In accordance with a third aspect of the invention, a method of moving a railroad car comprises the steps of coaxially attaching a rotatable shaft to an end of an axle of the car and rotating the shaft.

Specifically, and in a preferred embodiment, an apparatus for moving a railcar including a bed, first and second side trucks disposed beneath and supporting the bed, first and second elongate axles, each having first and second ends, journalled near their ends in the trucks, and four wheels, each disposed near an end of an axle, comprises first and second end caps secured to the first ends of the first and second elongate axles, respectively, first and second hubs secured to the first and second end caps, respectively, first and second rotatable shafts secured to the first and second hubs, respectively, first and second hydraulic motors operatively attached to the first and second rotatable shafts, respectively, such that the shafts are rotated under the power of the motors, thereby rotating the hubs, end caps, axles, and wheels, and a rigid elongate torsion arm, having first and second ends, whose first end is secured to the first motor and whose second end is secured to the second motor to stabilize movement of the motors.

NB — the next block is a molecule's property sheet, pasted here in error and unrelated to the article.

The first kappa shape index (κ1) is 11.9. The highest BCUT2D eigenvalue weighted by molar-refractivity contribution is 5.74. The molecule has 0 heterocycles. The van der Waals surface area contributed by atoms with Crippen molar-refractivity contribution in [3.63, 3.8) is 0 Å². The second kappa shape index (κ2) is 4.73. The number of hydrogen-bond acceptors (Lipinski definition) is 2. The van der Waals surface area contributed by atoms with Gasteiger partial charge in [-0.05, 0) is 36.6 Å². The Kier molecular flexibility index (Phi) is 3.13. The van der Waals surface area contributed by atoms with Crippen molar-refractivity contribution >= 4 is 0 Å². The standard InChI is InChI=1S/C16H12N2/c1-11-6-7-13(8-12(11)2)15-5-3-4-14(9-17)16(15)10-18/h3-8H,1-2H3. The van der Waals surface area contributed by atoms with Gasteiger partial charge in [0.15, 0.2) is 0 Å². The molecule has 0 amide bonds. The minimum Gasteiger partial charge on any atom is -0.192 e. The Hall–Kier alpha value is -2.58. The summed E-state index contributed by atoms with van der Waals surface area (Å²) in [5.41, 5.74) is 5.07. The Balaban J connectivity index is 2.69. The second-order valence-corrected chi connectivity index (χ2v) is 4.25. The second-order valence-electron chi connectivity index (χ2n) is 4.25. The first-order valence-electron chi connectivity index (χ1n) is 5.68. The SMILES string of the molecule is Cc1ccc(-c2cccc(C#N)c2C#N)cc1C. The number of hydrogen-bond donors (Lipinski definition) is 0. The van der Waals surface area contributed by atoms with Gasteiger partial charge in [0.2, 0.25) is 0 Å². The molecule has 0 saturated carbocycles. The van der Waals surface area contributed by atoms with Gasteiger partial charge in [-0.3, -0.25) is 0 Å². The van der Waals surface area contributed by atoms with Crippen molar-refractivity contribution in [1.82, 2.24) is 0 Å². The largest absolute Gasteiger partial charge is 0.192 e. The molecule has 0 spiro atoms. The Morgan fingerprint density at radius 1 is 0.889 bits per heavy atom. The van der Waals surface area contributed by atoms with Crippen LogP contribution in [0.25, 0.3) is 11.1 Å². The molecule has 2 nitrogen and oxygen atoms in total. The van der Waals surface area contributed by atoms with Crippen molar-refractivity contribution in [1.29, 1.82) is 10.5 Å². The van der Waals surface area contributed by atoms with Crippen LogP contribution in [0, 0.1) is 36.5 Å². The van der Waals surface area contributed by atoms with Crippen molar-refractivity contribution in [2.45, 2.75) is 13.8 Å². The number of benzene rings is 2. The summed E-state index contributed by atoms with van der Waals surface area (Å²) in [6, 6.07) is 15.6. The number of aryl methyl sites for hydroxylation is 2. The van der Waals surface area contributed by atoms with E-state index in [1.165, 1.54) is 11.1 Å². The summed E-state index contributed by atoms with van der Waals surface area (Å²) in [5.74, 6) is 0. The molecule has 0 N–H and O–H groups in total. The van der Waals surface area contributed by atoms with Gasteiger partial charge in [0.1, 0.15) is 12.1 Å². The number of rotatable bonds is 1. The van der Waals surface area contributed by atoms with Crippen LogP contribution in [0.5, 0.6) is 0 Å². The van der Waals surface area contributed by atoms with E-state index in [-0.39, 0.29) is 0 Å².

BRIEF DESCRIPTION OF THE DRAWINGS

These and other objects, aspects, and embodiments will be described with reference to the following drawing figures, of which:

FIG. 1 is a side elevational view of a typical flatbed railway car wheel and truck assembly;

FIG. 2 is a rear elevational view of the railcar wheel and truck assembly of FIG. 1;

FIG. 3 is a side elevational view of an example of a railcar moving apparatus according to the invention installed on the railcar of FIG. 1;

FIG. 4 is a rear elevational view of the moving apparatus of FIG. 3 installed on the railcar of FIG. 1;

FIG. 5 is a side elevational view of another example of a railcar moving apparatus according to the invention installed on the railcar of FIG. 1;

FIG. 6 is a rear elevational view of another example of a moving apparatus according to the invention installed on the railcar of FIG. 1;

FIG. 7 is a perspective view of the moving apparatus of FIG. 3 showing the power source for the apparatus.

DETAILED DESCRIPTION OF THE INVENTION

Referring first to FIGS. 1 and 2, a conventional railcar wheel and truck assembly 10 on one side of a railcar comprises front and rear wheels 12 and 14, each of which comprise a flat cylinder oriented edgewise with a flange 12a or 14a extending from one side of the cylinder. The flat cylinders and flanges are shaped such that the wheels 12 and 14 fit smoothly onto the railroad track 15. Most prior art railcar moving devices comprise powered rollers or the like which attach to cylinder or the flange of the wheel in order to move the wheel.